Mobile banking "App-athy"

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That iPhone or Android app your IT team spent weeks working on? Well, you might want to sit down when you see the results of this survey of mobile app users.

In a survey of 600 US adults, there's a lot of disappointment with with mobile apps created by banks and credit unions. In fact, nearly half of respondents have come very close to deleting the app entirely.

Some more bad news in the data:

"Nearly two in three consumers believe it's their bank's responsibility to immediately alert them when they have a low balance or insufficient funds to pay a bill. 70% of consumers believe that in instances such as these, a banking app could have helped them avoid a financial problem like a costly overdraft or embarrassing bounced check. Nevertheless, some 68% say they have never been notified of a low balance or reminder to pay a bill.

And the younger consumers are, the more strongly they believe banks should be proactive with communications — 73% of those ages 18 to 24 think their financial institution should alert them immediately when they have a low balance or risk insufficient funds to pay a bill."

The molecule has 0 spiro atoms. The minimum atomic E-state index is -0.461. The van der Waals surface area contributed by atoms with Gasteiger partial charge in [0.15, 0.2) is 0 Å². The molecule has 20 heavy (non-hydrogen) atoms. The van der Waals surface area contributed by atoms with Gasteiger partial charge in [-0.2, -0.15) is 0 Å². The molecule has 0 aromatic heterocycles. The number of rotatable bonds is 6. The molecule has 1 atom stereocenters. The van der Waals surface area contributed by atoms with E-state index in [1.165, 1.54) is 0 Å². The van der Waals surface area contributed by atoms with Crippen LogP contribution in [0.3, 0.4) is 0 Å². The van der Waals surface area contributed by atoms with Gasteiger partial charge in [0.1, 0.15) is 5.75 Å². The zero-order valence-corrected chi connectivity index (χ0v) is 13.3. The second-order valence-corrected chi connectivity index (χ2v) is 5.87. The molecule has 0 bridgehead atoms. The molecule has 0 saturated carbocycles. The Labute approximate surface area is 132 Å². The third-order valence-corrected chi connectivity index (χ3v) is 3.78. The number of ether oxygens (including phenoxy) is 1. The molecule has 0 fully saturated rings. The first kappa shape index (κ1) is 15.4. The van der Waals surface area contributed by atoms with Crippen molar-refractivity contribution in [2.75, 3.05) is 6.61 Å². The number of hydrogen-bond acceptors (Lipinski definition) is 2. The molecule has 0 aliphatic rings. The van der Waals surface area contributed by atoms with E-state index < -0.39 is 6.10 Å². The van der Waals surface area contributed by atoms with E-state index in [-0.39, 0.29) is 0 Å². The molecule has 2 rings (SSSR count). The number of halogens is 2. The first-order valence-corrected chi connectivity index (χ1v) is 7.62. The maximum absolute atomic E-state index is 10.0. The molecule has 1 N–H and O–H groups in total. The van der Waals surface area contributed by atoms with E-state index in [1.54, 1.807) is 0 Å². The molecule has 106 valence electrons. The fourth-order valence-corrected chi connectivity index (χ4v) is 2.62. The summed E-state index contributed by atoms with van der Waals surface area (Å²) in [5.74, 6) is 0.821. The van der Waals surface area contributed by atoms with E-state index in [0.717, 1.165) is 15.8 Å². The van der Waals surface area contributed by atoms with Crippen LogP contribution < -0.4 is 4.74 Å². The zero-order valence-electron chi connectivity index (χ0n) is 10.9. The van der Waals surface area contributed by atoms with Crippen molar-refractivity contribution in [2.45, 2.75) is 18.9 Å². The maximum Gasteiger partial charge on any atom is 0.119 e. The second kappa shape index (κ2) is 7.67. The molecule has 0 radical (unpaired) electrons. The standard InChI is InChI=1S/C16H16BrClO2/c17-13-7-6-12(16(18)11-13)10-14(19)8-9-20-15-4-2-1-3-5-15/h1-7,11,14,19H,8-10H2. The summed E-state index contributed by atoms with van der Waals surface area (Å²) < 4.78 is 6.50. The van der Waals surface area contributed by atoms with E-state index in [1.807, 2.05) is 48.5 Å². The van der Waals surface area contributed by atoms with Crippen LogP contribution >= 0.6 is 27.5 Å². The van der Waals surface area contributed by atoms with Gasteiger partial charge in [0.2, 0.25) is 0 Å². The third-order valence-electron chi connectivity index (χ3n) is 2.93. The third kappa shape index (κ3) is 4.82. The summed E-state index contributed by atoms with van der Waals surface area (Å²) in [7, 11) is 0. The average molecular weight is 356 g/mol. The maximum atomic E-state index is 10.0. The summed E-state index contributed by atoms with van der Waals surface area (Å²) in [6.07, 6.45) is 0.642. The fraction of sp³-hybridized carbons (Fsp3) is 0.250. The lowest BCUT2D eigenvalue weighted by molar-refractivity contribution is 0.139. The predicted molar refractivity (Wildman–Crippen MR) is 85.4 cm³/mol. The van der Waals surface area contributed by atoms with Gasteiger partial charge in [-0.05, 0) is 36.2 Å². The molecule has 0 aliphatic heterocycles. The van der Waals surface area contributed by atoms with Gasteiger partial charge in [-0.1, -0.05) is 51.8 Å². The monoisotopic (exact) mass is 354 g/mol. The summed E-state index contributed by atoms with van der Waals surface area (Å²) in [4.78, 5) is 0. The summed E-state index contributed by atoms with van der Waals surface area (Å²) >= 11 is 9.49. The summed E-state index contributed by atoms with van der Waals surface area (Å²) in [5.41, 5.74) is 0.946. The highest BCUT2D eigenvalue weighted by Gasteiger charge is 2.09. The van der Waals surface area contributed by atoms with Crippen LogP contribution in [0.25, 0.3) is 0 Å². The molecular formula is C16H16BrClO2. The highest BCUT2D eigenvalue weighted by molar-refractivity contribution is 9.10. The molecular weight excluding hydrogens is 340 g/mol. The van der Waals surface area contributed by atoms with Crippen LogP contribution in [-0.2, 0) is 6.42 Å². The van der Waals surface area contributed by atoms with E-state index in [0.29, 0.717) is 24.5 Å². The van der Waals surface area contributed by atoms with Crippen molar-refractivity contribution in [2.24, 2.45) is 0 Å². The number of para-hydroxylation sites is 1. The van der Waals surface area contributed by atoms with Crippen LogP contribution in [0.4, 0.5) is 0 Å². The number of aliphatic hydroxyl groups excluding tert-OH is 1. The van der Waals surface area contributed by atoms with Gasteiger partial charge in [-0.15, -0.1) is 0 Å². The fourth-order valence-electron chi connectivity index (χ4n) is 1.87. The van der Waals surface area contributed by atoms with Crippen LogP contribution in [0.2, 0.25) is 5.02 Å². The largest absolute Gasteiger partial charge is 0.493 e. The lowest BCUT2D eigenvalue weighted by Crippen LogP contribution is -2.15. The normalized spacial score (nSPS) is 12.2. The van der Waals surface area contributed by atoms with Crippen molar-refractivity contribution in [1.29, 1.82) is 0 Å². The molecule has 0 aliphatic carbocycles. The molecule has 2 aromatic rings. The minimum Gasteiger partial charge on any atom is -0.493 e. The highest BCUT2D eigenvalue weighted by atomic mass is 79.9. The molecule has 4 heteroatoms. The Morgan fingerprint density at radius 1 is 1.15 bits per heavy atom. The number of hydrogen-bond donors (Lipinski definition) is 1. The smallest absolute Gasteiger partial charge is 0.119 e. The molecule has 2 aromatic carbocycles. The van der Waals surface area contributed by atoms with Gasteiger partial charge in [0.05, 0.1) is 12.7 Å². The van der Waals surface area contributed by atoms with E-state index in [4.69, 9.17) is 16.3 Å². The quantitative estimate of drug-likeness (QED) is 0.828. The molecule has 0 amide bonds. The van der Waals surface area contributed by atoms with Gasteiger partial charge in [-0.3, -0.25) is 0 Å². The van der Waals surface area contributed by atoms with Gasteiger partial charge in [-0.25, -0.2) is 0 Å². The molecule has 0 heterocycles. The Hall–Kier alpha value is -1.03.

Needless to say, this is a very important market to keep happy. According to Juniper Research, there are 590 million worldwide banking clients and by 2017 there will be One billion mobile phone users who will have used their mobile device for banking purposes.

While the majority of smartphone and tablet users (52 percent) say they have downloaded their bank's mobile application, some 8 percent no longer use it. Brian Moore, financial services market manager for Varolii Corporation, the firm that commissioned the study, calls this -- wait for it -- consumer "app-athy."

For more:
-see the full results

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